In keeping with my recent theme, the title of this post refers to a grouping of hummingbirds. Beside being known as a glittering, they are also called a:
I am not sure why such a tiny bird has so many group descriptions, especially since the humming bird is rather solitary. In fact when it migrates it can travel alone for up to 500 miles at a time. Here are some other fun facts:
- Hummingbirds are the only birds that can fly backwards
- Hummingbirds have no sense of smell, but they do have good color vision.
- The average weight of a hummingbird is less than that of a nickel.
- Hummingbirds cannot walk or hop. They can only perch or move sideways while perched.
- When hummingbirds drink nectar their tongues flick in and out about 13 times per second. They can consume up to double their body weight in a day.
- There are over 330 species of hummingbirds in North and South America.
The movements of a hummingbird are unique and fascinating – though to see the intricacies you need to see them in slow motion. Take a look at this fantastic video where’s you will also see some brilliantly colored hummingbirds:
Attention must also be given to their glowing feathers. Hummingbird feathers come in a wide variety of colors, from dull brown to vibrant green to crimson red, and have multiple tones and an iridescent glow depending on how the sunlight hits them, caused by the feathers’ pigmentation. It is truly a light show watching these birds fly and change color.
Now to the birds themselves – let me introduce some of my favorites:
- Chestnut Breasted Coronet – I first came upon these gorgeous hummingbirds during my trip to Peru. It was my first time trying to photograph these quick flying birds and my camera wasn’t the best for this task – but I fell in love with them, all the same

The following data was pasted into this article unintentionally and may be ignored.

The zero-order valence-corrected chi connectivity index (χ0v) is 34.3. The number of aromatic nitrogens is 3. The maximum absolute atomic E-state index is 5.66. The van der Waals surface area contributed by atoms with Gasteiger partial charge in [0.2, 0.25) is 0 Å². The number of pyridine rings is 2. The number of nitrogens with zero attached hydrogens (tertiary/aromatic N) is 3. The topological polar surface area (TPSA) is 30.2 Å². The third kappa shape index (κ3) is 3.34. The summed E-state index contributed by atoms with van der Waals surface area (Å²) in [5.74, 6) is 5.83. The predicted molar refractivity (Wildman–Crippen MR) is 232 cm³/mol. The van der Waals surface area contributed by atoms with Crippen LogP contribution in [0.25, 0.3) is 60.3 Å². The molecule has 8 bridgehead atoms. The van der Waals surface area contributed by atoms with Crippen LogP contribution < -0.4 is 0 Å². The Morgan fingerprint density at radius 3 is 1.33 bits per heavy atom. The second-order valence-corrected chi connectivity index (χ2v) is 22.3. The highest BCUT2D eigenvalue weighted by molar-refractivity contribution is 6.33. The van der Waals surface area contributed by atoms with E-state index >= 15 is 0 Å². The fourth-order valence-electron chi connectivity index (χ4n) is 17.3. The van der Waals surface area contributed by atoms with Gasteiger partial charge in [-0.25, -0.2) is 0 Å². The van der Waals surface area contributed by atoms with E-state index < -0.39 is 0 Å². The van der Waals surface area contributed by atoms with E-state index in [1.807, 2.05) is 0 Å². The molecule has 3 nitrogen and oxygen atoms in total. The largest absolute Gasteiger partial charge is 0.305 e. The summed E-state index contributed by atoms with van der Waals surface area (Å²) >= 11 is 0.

This is what they look like with a better camera (from the internet):
During my recent trip to Costa Rica I was fortunate to capture a photo of the teeny tiny Violetear. It’s bright red feet were just adorable:
Also in Costa Rica, the blue-tailed (I think) and the calliope:
In Scottsdale Arizona and Beaver Creek Colorado I got a chance to hone my picture taking skills on broad billed hummingbirds in flight:
There are still hundreds and hundreds of hummingbirds to see and if I am lucky, also photograph. Ones on my wish list include (all photos from internet):
- Tufted Coquette – most flamboyant
- Sword Billed- bird that thinks its a fish
- Fire Throated- most vivid
- Bee – smallest of the small
5 thoughts on “A GLITTERING OF HUMMINGBIRDS”
That’s incredible. I love those photos and you got some great shots yourself. I watched the video and when the mama is feeding her babies with that long bill, and so aggressively, I wondered how the inside of that baby bird survives that. Oh boy, that was crazy!
They are really special – glad you have fun with this post!
So glad you enjoyed the photos and info – I love sharing!
These birds are so beautiful! Great shots. Cindy. 🙂
Thanks so much – glad you enjoyed them!